The VC space is a dynamic area. It’s full of fast-paced action, high stress and a common desire to push forward innovation, creation and development. It’s also a space that has a controversial reputation for its commitment to diversity and the creation of supportive work environments.
One VC firm making a big effort to change that perception and make the VC space more inclusive to all is KAYA VC. The Prague-based firm, founded in 2010, is an early-stage VC fund with roots in CEE, investing in intrepid founders. Not only are they promoting diverse teams who are focused on innovation, dynamism and sustainability, but the firm also actively promotes this within their own company strategy.
Kaya VC just hired Anna Franziska Hunger as Talent Partner. Despite the fact this shows a commitment to gender inclusivity, it also reflects another pertinent area. Anna was hired whilst she was pregnant – overcoming a hurdle that too many have to unfairly face. We chatted with Anna to hear more about her experience, and how companies can be more supportive of those that choose to become parents and/or are expecting.
Getting hired while pregnant – first of all, congrats on the new role! Secondly – can you tell us more about going through the recruitment process whilst pregnant?
Thank you so much! I’m happy to tell you more. For context, I already have a 14-month-old daughter, and the second pregnancy came as a surprise.
I learned about the Talent Partner Role at KAYA VC when I was exploring several opportunities after my first maternity leave. Entering the VC world was unknown territory for me, as I have spent most of my career in People Ops roles at startups. After interviewing with two of the partners, we decided to go forward with a trial project and see whether there was a fit from both sides.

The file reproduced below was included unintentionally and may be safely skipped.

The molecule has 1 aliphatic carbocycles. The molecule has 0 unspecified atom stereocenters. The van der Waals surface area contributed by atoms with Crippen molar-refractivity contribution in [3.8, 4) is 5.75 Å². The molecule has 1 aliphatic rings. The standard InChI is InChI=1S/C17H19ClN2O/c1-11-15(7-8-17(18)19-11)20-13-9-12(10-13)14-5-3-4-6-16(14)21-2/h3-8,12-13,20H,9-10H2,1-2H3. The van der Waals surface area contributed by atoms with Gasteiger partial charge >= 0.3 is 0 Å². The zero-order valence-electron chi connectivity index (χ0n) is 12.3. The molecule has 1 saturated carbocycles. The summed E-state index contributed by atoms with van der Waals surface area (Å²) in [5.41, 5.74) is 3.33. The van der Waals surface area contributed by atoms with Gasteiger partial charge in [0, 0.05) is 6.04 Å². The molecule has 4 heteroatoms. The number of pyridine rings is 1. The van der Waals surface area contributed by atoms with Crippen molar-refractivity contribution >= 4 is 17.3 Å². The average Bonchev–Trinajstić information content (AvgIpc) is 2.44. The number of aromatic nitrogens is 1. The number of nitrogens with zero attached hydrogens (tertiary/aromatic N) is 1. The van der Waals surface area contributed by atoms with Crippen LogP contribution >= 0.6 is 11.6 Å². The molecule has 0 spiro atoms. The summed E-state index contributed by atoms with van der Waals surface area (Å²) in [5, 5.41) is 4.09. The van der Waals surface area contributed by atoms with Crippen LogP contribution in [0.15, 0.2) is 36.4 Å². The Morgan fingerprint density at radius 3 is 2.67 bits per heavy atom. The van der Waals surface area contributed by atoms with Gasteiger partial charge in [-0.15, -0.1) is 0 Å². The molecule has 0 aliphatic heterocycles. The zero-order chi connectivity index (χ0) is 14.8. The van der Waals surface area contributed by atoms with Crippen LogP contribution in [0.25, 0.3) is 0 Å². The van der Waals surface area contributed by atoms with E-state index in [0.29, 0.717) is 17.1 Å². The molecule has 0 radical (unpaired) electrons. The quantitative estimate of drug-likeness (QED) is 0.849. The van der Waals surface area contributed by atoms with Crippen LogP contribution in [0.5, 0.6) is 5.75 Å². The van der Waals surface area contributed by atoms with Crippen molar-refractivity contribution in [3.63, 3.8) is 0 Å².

When the project came to an end, I was invited to Prague to meet the team and then had a final interview step with one of the partners. That’s also when I found out I was pregnant again. I was disappointed to stall my career and let go of a great opportunity. Several people encouraged me to simply not mention it at all – ‘don’t ask, don’t tell’.
However, I felt strongly about being honest about my pregnancy and I decided to be proactive and share the news. To my surprise, the partners were very happy for me and came back with a contract that included maternity leave.
Do you have additional fears and anxieties?
The reality is that there never is a guarantee. I cannot predict how I’ll fare with a second baby – of course, the family will always come first. At the same time, I have high expectations of myself and want to do well in both my career and at being a mom. In my experience, this is a feeling shared by a lot of my female friends with babies but less so by our male counterparts. For men, it seems like having a family is regarded as a plus but never as a liability. This is likely because our workplaces are still designed around men’s needs, in a way they aren’t for women.
This is then compounded by the fact that outside the office, there are still prevalent societal and cultural expectations for women to be the primary caregiver, and their success or lack thereof is up for public judgment. For example, in Germany there is a derogatory term, “Rabenmutter” to describe a neglectful and unloving mother, the equivalent of which does not exist for fathers.
The combination of high expectations put upon mothers, who must also go to work in an environment not designed to help them thrive, puts incredible pressure on working women.
How did you feel during the process?